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From time to time, Oracle seems to prefer a MERGE JOIN CARTESIAN operation over a regular MERGE JOIN. Knowing the data and looking at concrete execution plans, I can see that this operation is usually not a problem, as one of the joined entities can return only exactly one record in the query at hand.

However, for historic reasons, our DBAs have a general distaste for cartesian products.

So I'd like to better analyse those cases and be backed up with documentation in my argumentation. Is there any official Oracle documentation about query transformation and the CBO where I can understand the cases when Oracle prefers the MERGE JOIN CARTESIAN (or similar) operation?

In this case, I'm Using Oracle 11g (11.2.0.2.0)

UPDATE:

These are similar questions, but they don't explain why or when Oracle prefers the MJC over a regular MERGE JOIN:

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1 Answer 1

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Yes, the mention of cartesian joins usually makes a DBA's heart skip a beat. The cartesian joins caused by missing join conditions are definitely a pain to deal with - these are the types of joins that can "blow up" temp space and cause all types of alarms to go off.

I didn't find anything in Oracle's official 11g documentation on this particular join method but I did find plenty of articles about issues with it in their support DB. I have chased down a few of these in the past couple of weeks and here is what I found.

The source of the MJC is a CBO optimization. MJC is an optimization that works great when the cardinality of the result set being joined is low. The problem occurs when the Optimizer is not correctly estimating the cardinality of one or more of the result sets that are inputs to the join. If the estimated rows = 1 (or is a low number) but the actual rows for the result set is large then the optimizer may still choose a MJC resulting in a sub optimal plan. And that's an understatement. I have had issues with this happening and queries running for days and not finishing. After getting the CBO back on track they have run in seconds instead of hours or days.

The best way to find out if this Estimated Rows vs Actual Rows is the case is to run the query and view its execution plan statistics. You mentioned you are on 11g - use the SQL Monitoring feature. The output of this feature will show you how much time was spent on each step of your execution plan. It will also show you Estimated Rows vs Actual rows. You are looking for large discrepancies in Estimated Rows vs Actual Rows on the inputs for the MJC.

SQL Monitoring is available through OEM/DB Control, or you can use the API (search for DBMS_SQLTUNE.REPORT_SQL_MONITOR). The same sorts of info can be gathered using the GATHER_PLAN_STATISTICS hint with the query and then generating a report with DBMS_XPLAN... details are here to do that.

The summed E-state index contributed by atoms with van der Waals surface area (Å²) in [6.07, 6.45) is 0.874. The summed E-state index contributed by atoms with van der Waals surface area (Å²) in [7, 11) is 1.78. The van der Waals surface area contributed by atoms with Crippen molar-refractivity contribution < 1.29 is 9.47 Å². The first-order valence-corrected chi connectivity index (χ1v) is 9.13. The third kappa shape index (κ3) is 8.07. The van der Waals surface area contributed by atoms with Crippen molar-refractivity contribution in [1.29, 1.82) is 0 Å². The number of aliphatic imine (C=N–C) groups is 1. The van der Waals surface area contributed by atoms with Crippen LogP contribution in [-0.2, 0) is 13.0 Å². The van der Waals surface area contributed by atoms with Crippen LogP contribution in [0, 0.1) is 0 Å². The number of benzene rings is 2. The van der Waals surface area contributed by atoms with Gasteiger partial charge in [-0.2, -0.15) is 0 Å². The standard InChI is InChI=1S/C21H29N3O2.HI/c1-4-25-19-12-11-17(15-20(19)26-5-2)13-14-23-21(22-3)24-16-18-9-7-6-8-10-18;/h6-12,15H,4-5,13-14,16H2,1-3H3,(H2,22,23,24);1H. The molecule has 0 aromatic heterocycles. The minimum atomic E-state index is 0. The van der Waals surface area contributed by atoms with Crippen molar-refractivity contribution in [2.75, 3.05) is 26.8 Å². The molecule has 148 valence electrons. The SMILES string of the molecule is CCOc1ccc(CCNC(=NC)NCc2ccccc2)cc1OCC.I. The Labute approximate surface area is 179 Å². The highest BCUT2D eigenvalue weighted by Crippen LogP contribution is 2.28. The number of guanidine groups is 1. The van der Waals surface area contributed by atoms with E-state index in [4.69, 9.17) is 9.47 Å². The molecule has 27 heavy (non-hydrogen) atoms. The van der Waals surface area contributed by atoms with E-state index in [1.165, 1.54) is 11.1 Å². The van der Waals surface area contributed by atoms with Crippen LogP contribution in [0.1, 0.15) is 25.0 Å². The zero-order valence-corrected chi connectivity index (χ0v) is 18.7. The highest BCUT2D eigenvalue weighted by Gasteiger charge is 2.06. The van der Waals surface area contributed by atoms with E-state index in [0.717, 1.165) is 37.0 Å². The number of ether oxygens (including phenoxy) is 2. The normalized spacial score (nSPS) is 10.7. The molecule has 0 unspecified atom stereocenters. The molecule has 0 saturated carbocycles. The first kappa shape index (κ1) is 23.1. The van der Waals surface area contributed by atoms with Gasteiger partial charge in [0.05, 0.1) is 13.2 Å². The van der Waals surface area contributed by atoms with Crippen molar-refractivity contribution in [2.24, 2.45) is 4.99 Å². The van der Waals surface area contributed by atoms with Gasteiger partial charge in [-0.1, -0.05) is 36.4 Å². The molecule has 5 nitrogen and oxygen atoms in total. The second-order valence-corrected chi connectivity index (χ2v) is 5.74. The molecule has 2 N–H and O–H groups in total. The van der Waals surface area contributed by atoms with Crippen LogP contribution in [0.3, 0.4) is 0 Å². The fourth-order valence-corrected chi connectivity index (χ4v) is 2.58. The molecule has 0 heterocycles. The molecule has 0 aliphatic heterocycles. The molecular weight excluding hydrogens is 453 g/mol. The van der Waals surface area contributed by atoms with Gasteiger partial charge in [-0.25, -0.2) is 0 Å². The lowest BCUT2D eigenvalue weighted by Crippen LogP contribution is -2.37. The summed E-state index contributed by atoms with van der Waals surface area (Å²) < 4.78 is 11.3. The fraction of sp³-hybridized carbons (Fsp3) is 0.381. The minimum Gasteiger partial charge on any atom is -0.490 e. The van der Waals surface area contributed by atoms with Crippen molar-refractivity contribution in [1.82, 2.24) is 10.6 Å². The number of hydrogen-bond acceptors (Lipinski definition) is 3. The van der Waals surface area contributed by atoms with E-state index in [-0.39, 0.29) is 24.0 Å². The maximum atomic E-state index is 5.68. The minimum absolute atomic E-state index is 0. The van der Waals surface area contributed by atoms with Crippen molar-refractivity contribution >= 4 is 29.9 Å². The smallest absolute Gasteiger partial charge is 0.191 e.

So how to get rid of it? Try to resolve object statistics issues. Once the CBO knows it is really dealing with hundreds, thousands, or millions of records as inputs to the join instead of '1' it should choose a join method more appropriate for the data set and not choose MJC. Easier said than done, books have been written on this topic but at least check out the basics - make sure all tables involved in the query at least have statistics. It may be possible to leverage Supplemental Statistics as well if you have multi-column expressions being applied in your where clause.

If you need a big hammer there are some hidden parameters that allow/disallow use of MJC. They can be implemented at a database level, at a session level, or query level (using hints). I'll leave the parameters names out as an exercise for the reader as Oracle's official stance is they should only be used under the direction of Support. Don't tell them but I have had some success eliminating MJC on the query level with an OPT_PARAM hint after attempts to get object statistics to cooperate failed.

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Thanks for the elaboration. I know how to read (and fetch) execution plans and by analysing them and the underlying query and data, I already know that an MJC is "not bad". In fact, often there is no missing join / semi-join, so I'd like to know why does Oracle prefer an MJC instead of a plain MJ where an MJ would be possible? –  Lukas Eder Nov 17 '11 at 8:17
    
As far as the CBO is concerned it is all about the cost. How about generating an explain plan both ways and checking the cost of each plan? I imagine the MJC plan is lower cost... even though the CBO may be misguided due to statistics issues. But it sounds like you have MJCs firing in the proper place if you have 1 record result sets as input. Generating the costs both ways would at least let you (and DBAs) know what the CBO considered. If you want to take it one level further -- 10053 trace shows all the information taken into account by the CBO and the final decisions it made. –  David Mann Nov 17 '11 at 18:40
    
OK, thanks for the hints. I'll consider a comparison –  Lukas Eder Nov 18 '11 at 8:49

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